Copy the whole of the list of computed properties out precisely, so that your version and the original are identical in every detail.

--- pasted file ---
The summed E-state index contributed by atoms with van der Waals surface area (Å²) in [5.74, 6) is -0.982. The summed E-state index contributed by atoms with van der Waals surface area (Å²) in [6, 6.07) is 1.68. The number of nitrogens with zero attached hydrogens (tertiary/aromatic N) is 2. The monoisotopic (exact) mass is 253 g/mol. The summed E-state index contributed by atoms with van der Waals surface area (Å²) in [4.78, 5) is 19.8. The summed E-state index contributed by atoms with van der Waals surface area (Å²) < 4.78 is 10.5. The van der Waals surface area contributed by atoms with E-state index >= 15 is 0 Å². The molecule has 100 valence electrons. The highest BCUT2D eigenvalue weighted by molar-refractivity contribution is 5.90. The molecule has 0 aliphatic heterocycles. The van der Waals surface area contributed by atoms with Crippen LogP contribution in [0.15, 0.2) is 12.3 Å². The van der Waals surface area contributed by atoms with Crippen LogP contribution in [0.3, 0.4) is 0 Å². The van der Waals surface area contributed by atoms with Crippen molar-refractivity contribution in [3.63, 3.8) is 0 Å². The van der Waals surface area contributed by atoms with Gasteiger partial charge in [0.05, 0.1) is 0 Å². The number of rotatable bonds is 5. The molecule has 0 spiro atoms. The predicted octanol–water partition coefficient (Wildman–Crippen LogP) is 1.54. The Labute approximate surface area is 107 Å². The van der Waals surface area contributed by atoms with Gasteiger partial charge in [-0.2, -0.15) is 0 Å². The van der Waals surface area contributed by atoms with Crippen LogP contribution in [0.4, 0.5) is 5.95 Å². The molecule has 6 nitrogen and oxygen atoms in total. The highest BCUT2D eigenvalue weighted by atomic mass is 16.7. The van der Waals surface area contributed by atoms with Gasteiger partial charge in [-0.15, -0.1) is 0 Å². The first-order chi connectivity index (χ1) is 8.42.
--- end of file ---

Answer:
The summed E-state index contributed by atoms with van der Waals surface area (Å²) in [5.74, 6) is -0.982. The summed E-state index contributed by atoms with van der Waals surface area (Å²) in [6, 6.07) is 1.68. The number of nitrogens with zero attached hydrogens (tertiary/aromatic N) is 2. The monoisotopic (exact) mass is 253 g/mol. The summed E-state index contributed by atoms with van der Waals surface area (Å²) in [4.78, 5) is 19.8. The summed E-state index contributed by atoms with van der Waals surface area (Å²) < 4.78 is 10.5. The van der Waals surface area contributed by atoms with E-state index >= 15 is 0 Å². The molecule has 100 valence electrons. The highest BCUT2D eigenvalue weighted by molar-refractivity contribution is 5.90. The molecule has 0 aliphatic heterocycles. The van der Waals surface area contributed by atoms with Crippen LogP contribution in [0.15, 0.2) is 12.3 Å². The van der Waals surface area contributed by atoms with Crippen LogP contribution in [0.3, 0.4) is 0 Å². The van der Waals surface area contributed by atoms with Crippen molar-refractivity contribution in [3.63, 3.8) is 0 Å². The van der Waals surface area contributed by atoms with Gasteiger partial charge in [0.05, 0.1) is 0 Å². The number of rotatable bonds is 5. The molecule has 0 spiro atoms. The predicted octanol–water partition coefficient (Wildman–Crippen LogP) is 1.54. The Labute approximate surface area is 107 Å². The van der Waals surface area contributed by atoms with Gasteiger partial charge in [-0.2, -0.15) is 0 Å². The van der Waals surface area contributed by atoms with Crippen LogP contribution in [0.4, 0.5) is 5.95 Å². The molecule has 6 nitrogen and oxygen atoms in total. The highest BCUT2D eigenvalue weighted by atomic mass is 16.7. The van der Waals surface area contributed by atoms with Gasteiger partial charge in [-0.15, -0.1) is 0 Å². The first-order chi connectivity index (χ1) is 8.42.